AMP-activated protein kinase underpins hypoxic pulmonary vasoconstriction and carotid body excitation by hypoxia

Anthony Mark Evans

Research output: Contribution to journalArticlepeer-review

23 Citations (Scopus)

Abstract

In order to maintain tissue partial pressure of oxygen (P-O2) within physiological limits, vital homeostatic mechanisms monitor O-2 supply and respond to a fall in P-O2 by altering respiratory and circulatory function, and the capacity of the blood to transport O-2. Two systems that are key to this process in the acute phase are the pulmonary arteries and the carotid bodies. Hypoxic pulmonary vasoconstriction is driven by mechanisms intrinsic to the pulmonary arterial smooth muscle and endothelial cells, and aids ventilation-perfusion matching in the lung by diverting blood flow from areas with an O-2 deficit to those that are rich in O-2. By contrast, a fall in arterial P-O2 precipitates excitation-secretion coupling in carotid body type I cells, increases sensory afferent discharge from the carotid body and thereby elicits corrective changes in breathing patterns via the brainstem. There is a general consensus that hypoxia inhibits mitochondrial oxidative phosphorylation in these O-2-sensing cells over a range of P-O2 values that has no such effect on other cell types. However, the question remains as to the identity of the mechanism that underpins hypoxia-response coupling in O-2-sensing cells. Here, I lay out the case in support of a primary role for AMP-activated protein kinase in mediating chemotransduction by hypoxia.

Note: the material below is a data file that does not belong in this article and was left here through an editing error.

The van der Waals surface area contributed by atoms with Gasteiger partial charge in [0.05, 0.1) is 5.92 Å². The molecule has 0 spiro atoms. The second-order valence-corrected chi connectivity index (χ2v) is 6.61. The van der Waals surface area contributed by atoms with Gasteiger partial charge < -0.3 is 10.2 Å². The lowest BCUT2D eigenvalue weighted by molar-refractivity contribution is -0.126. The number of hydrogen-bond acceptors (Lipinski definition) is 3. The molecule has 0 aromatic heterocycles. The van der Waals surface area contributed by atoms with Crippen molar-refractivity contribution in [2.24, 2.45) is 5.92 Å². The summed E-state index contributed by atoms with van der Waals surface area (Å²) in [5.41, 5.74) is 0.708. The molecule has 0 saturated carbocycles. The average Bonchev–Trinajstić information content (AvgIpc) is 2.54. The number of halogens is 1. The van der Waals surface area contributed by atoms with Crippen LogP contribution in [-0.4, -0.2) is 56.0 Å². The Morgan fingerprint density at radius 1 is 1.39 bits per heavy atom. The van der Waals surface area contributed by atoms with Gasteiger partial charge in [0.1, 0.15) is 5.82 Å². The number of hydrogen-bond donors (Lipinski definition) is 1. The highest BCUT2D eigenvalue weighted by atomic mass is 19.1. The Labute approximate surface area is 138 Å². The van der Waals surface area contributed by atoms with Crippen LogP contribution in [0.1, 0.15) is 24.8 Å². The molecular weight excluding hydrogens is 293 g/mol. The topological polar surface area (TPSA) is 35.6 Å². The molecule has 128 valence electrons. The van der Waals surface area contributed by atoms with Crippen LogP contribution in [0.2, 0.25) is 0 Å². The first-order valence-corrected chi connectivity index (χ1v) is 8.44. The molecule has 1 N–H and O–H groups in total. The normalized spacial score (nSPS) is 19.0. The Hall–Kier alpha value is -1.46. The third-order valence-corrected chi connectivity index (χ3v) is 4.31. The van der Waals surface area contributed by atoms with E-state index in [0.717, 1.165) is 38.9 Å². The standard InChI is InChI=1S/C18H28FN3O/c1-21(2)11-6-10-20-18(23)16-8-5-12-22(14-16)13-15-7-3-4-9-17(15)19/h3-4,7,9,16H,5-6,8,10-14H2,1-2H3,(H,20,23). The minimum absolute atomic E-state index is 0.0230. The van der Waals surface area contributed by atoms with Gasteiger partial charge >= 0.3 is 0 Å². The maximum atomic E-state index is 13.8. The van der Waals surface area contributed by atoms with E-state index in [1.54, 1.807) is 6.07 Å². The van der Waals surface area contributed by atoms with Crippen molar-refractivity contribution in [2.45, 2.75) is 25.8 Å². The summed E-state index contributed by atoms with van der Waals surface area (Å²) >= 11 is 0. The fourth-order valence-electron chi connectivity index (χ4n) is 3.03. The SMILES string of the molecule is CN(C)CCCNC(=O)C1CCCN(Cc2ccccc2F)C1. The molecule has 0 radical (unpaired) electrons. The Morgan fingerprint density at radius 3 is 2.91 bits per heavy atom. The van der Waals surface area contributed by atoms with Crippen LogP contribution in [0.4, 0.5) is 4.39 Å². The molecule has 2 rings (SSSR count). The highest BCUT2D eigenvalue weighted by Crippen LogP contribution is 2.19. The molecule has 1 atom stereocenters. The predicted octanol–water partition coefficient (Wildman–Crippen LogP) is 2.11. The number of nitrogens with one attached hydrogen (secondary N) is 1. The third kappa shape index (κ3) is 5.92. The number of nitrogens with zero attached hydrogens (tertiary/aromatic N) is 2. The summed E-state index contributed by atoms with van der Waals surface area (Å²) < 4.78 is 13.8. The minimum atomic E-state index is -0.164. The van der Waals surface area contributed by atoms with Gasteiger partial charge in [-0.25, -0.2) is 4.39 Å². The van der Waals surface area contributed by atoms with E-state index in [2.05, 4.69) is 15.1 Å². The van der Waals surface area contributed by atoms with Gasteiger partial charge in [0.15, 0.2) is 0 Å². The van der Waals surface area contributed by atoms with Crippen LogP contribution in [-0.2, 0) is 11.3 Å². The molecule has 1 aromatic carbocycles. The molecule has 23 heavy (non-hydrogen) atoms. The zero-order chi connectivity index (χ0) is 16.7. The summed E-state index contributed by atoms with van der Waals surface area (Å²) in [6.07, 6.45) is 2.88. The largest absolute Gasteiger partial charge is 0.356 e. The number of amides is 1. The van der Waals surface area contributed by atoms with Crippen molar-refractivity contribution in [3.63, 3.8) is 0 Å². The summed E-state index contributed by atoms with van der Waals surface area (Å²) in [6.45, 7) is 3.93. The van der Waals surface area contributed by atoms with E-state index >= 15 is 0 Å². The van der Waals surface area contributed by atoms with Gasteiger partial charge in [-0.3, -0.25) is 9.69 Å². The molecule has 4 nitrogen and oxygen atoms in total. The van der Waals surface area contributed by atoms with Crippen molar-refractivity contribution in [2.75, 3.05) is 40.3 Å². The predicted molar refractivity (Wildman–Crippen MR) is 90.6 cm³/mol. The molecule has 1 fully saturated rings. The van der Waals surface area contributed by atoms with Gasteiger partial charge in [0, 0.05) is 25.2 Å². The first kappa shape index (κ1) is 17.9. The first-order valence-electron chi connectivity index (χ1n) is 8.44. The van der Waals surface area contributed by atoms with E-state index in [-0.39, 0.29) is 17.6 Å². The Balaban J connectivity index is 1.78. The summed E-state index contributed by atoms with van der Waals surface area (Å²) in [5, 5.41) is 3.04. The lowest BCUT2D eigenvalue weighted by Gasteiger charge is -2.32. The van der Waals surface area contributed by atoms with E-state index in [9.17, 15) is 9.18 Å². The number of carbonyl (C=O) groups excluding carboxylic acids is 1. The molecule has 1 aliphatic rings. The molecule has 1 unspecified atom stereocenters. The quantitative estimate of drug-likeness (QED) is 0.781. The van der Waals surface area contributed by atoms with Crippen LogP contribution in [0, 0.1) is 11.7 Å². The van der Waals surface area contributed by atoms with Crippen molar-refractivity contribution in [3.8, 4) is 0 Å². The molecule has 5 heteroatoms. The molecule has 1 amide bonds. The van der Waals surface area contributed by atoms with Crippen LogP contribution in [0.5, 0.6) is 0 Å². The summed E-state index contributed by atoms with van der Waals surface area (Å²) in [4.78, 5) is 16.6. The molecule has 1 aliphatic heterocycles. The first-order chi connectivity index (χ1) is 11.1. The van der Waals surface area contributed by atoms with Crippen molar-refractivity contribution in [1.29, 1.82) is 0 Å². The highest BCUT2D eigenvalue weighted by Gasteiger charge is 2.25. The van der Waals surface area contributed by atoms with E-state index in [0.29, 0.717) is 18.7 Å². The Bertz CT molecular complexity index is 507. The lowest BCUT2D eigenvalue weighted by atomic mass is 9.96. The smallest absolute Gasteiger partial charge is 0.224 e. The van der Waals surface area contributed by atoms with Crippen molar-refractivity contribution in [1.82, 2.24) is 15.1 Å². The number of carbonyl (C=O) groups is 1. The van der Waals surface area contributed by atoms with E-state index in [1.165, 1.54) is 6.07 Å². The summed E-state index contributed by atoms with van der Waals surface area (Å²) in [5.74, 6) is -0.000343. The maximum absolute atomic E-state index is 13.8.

Original languageEnglish
Pages (from-to)821-827
Number of pages7
JournalExperimental Physiology
Volume91
DOIs
Publication statusPublished - 1 Sept 2006

Keywords

  • CYCLIC ADP-RIBOSE
  • ARTERIAL SMOOTH-MUSCLE
  • MITOCHONDRIAL OXIDATIVE-PHOSPHORYLATION
  • CAPACITATIVE CA2+ ENTRY
  • I CELLS
  • CHEMORECEPTOR CELLS
  • K+ CURRENT
  • SARCOPLASMIC-RETICULUM
  • GLUCOSE-TRANSPORT
  • POTASSIUM CHANNEL

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